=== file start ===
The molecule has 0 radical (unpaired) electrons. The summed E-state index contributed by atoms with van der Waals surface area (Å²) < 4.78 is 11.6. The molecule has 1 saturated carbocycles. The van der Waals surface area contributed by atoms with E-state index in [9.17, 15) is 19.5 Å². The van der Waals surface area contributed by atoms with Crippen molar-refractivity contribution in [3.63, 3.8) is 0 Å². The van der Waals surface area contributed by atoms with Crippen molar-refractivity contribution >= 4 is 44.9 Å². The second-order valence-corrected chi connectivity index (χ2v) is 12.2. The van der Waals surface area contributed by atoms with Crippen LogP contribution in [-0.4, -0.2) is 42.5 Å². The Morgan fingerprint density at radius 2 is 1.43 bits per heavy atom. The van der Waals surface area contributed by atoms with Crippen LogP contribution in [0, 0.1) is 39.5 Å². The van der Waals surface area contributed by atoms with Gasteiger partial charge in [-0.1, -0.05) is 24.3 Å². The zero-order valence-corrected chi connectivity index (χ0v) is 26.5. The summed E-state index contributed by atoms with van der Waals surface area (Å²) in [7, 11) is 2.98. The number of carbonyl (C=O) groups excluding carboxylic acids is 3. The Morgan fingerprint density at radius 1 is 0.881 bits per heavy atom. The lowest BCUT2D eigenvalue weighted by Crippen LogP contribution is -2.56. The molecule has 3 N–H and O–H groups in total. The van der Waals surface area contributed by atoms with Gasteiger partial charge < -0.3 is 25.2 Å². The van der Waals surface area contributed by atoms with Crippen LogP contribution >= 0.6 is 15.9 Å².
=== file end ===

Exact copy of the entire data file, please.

The molecule has 0 radical (unpaired) electrons. The summed E-state index contributed by atoms with van der Waals surface area (Å²) < 4.78 is 11.6. The molecule has 1 saturated carbocycles. The van der Waals surface area contributed by atoms with E-state index in [9.17, 15) is 19.5 Å². The van der Waals surface area contributed by atoms with Crippen molar-refractivity contribution in [3.63, 3.8) is 0 Å². The van der Waals surface area contributed by atoms with Crippen molar-refractivity contribution >= 4 is 44.9 Å². The second-order valence-corrected chi connectivity index (χ2v) is 12.2. The van der Waals surface area contributed by atoms with Crippen LogP contribution in [-0.4, -0.2) is 42.5 Å². The Morgan fingerprint density at radius 2 is 1.43 bits per heavy atom. The van der Waals surface area contributed by atoms with Crippen LogP contribution in [0, 0.1) is 39.5 Å². The van der Waals surface area contributed by atoms with Gasteiger partial charge in [-0.1, -0.05) is 24.3 Å². The zero-order valence-corrected chi connectivity index (χ0v) is 26.5. The summed E-state index contributed by atoms with van der Waals surface area (Å²) in [7, 11) is 2.98. The number of carbonyl (C=O) groups excluding carboxylic acids is 3. The Morgan fingerprint density at radius 1 is 0.881 bits per heavy atom. The lowest BCUT2D eigenvalue weighted by Crippen LogP contribution is -2.56. The molecule has 3 N–H and O–H groups in total. The van der Waals surface area contributed by atoms with Gasteiger partial charge < -0.3 is 25.2 Å². The van der Waals surface area contributed by atoms with Crippen LogP contribution >= 0.6 is 15.9 Å².